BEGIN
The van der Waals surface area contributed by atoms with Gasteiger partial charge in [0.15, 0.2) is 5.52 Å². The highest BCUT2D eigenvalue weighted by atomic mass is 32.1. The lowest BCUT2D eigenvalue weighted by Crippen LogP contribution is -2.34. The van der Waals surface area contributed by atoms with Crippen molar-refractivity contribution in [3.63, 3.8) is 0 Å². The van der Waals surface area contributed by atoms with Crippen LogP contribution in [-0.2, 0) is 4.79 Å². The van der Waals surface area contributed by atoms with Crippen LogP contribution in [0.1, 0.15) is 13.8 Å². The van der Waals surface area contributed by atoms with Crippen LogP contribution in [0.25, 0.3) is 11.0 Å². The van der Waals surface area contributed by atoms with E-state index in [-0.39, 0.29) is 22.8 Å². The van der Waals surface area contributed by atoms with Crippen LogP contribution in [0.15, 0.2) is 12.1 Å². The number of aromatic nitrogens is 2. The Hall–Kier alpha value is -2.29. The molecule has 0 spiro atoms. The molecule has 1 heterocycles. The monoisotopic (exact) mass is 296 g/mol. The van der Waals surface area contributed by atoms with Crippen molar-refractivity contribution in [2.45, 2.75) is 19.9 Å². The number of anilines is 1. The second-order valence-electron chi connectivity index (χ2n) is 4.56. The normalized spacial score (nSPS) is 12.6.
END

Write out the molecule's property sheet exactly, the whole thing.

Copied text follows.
The van der Waals surface area contributed by atoms with Gasteiger partial charge in [0.15, 0.2) is 5.52 Å². The highest BCUT2D eigenvalue weighted by atomic mass is 32.1. The lowest BCUT2D eigenvalue weighted by Crippen LogP contribution is -2.34. The van der Waals surface area contributed by atoms with Crippen molar-refractivity contribution in [3.63, 3.8) is 0 Å². The van der Waals surface area contributed by atoms with Crippen LogP contribution in [-0.2, 0) is 4.79 Å². The van der Waals surface area contributed by atoms with Crippen LogP contribution in [0.1, 0.15) is 13.8 Å². The van der Waals surface area contributed by atoms with Crippen LogP contribution in [0.25, 0.3) is 11.0 Å². The van der Waals surface area contributed by atoms with E-state index in [-0.39, 0.29) is 22.8 Å². The van der Waals surface area contributed by atoms with Crippen LogP contribution in [0.15, 0.2) is 12.1 Å². The number of aromatic nitrogens is 2. The Hall–Kier alpha value is -2.29. The molecule has 0 spiro atoms. The molecule has 1 heterocycles. The monoisotopic (exact) mass is 296 g/mol. The van der Waals surface area contributed by atoms with Crippen molar-refractivity contribution in [2.45, 2.75) is 19.9 Å². The number of anilines is 1. The second-order valence-electron chi connectivity index (χ2n) is 4.56. The normalized spacial score (nSPS) is 12.6.